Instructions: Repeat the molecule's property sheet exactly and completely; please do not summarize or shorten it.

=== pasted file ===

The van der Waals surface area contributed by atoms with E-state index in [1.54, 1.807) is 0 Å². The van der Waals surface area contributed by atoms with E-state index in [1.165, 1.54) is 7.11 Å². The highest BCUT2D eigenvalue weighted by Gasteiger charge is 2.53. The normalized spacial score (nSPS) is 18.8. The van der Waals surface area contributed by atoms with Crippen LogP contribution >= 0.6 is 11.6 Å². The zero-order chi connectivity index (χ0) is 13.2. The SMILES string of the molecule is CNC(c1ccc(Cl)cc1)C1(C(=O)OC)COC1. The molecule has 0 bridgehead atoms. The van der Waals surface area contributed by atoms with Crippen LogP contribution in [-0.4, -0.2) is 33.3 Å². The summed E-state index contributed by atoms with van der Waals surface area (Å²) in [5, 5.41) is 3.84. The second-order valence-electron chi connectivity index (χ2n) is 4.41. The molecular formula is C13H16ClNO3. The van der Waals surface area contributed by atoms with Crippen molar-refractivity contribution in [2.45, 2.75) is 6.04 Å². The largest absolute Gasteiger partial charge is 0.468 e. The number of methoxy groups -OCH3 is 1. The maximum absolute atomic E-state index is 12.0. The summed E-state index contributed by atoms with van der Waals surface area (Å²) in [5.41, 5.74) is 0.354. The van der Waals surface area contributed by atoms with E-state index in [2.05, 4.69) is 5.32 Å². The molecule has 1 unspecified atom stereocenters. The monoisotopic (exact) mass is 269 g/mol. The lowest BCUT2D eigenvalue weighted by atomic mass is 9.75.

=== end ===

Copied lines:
The van der Waals surface area contributed by atoms with E-state index in [1.54, 1.807) is 0 Å². The van der Waals surface area contributed by atoms with E-state index in [1.165, 1.54) is 7.11 Å². The highest BCUT2D eigenvalue weighted by Gasteiger charge is 2.53. The normalized spacial score (nSPS) is 18.8. The van der Waals surface area contributed by atoms with Crippen LogP contribution >= 0.6 is 11.6 Å². The zero-order chi connectivity index (χ0) is 13.2. The SMILES string of the molecule is CNC(c1ccc(Cl)cc1)C1(C(=O)OC)COC1. The molecule has 0 bridgehead atoms. The van der Waals surface area contributed by atoms with Crippen LogP contribution in [-0.4, -0.2) is 33.3 Å². The summed E-state index contributed by atoms with van der Waals surface area (Å²) in [5, 5.41) is 3.84. The second-order valence-electron chi connectivity index (χ2n) is 4.41. The molecular formula is C13H16ClNO3. The van der Waals surface area contributed by atoms with Crippen molar-refractivity contribution in [2.45, 2.75) is 6.04 Å². The largest absolute Gasteiger partial charge is 0.468 e. The number of methoxy groups -OCH3 is 1. The maximum absolute atomic E-state index is 12.0. The summed E-state index contributed by atoms with van der Waals surface area (Å²) in [5.41, 5.74) is 0.354. The van der Waals surface area contributed by atoms with E-state index in [2.05, 4.69) is 5.32 Å². The molecule has 1 unspecified atom stereocenters. The monoisotopic (exact) mass is 269 g/mol. The lowest BCUT2D eigenvalue weighted by atomic mass is 9.75.